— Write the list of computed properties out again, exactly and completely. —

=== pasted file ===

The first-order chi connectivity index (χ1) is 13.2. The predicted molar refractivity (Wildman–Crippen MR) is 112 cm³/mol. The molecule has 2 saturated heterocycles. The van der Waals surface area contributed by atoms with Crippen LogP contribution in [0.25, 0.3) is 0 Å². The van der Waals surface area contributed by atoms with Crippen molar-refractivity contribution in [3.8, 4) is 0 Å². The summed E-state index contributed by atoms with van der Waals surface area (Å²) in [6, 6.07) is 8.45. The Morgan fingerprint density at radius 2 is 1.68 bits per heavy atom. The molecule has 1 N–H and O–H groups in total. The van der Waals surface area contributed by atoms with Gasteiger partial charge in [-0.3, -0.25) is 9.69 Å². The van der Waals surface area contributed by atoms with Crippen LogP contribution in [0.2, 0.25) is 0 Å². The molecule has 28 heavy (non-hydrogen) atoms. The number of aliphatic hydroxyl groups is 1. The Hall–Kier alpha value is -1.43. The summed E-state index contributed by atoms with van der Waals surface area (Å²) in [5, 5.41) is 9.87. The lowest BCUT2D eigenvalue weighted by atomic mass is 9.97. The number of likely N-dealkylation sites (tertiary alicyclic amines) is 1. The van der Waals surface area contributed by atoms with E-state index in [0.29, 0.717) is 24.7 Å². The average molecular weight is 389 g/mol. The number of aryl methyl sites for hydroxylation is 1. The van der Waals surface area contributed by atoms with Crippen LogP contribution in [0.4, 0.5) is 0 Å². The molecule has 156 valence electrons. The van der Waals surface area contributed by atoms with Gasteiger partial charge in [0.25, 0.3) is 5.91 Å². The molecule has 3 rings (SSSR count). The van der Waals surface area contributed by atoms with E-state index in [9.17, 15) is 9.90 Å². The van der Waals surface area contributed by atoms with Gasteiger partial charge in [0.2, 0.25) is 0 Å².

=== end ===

The first-order chi connectivity index (χ1) is 13.2. The predicted molar refractivity (Wildman–Crippen MR) is 112 cm³/mol. The molecule has 2 saturated heterocycles. The van der Waals surface area contributed by atoms with Crippen LogP contribution in [0.25, 0.3) is 0 Å². The van der Waals surface area contributed by atoms with Crippen molar-refractivity contribution in [3.8, 4) is 0 Å². The summed E-state index contributed by atoms with van der Waals surface area (Å²) in [6, 6.07) is 8.45. The Morgan fingerprint density at radius 2 is 1.68 bits per heavy atom. The molecule has 1 N–H and O–H groups in total. The van der Waals surface area contributed by atoms with Gasteiger partial charge in [-0.3, -0.25) is 9.69 Å². The van der Waals surface area contributed by atoms with Crippen LogP contribution in [0.2, 0.25) is 0 Å². The molecule has 28 heavy (non-hydrogen) atoms. The number of aliphatic hydroxyl groups is 1. The Hall–Kier alpha value is -1.43. The summed E-state index contributed by atoms with van der Waals surface area (Å²) in [5, 5.41) is 9.87. The lowest BCUT2D eigenvalue weighted by atomic mass is 9.97. The number of likely N-dealkylation sites (tertiary alicyclic amines) is 1. The van der Waals surface area contributed by atoms with E-state index in [0.29, 0.717) is 24.7 Å². The average molecular weight is 389 g/mol. The number of aryl methyl sites for hydroxylation is 1. The van der Waals surface area contributed by atoms with Crippen LogP contribution in [0.4, 0.5) is 0 Å². The molecule has 156 valence electrons. The van der Waals surface area contributed by atoms with Gasteiger partial charge in [0.25, 0.3) is 5.91 Å². The molecule has 3 rings (SSSR count). The van der Waals surface area contributed by atoms with E-state index in [9.17, 15) is 9.90 Å². The van der Waals surface area contributed by atoms with Gasteiger partial charge in [0.2, 0.25) is 0 Å².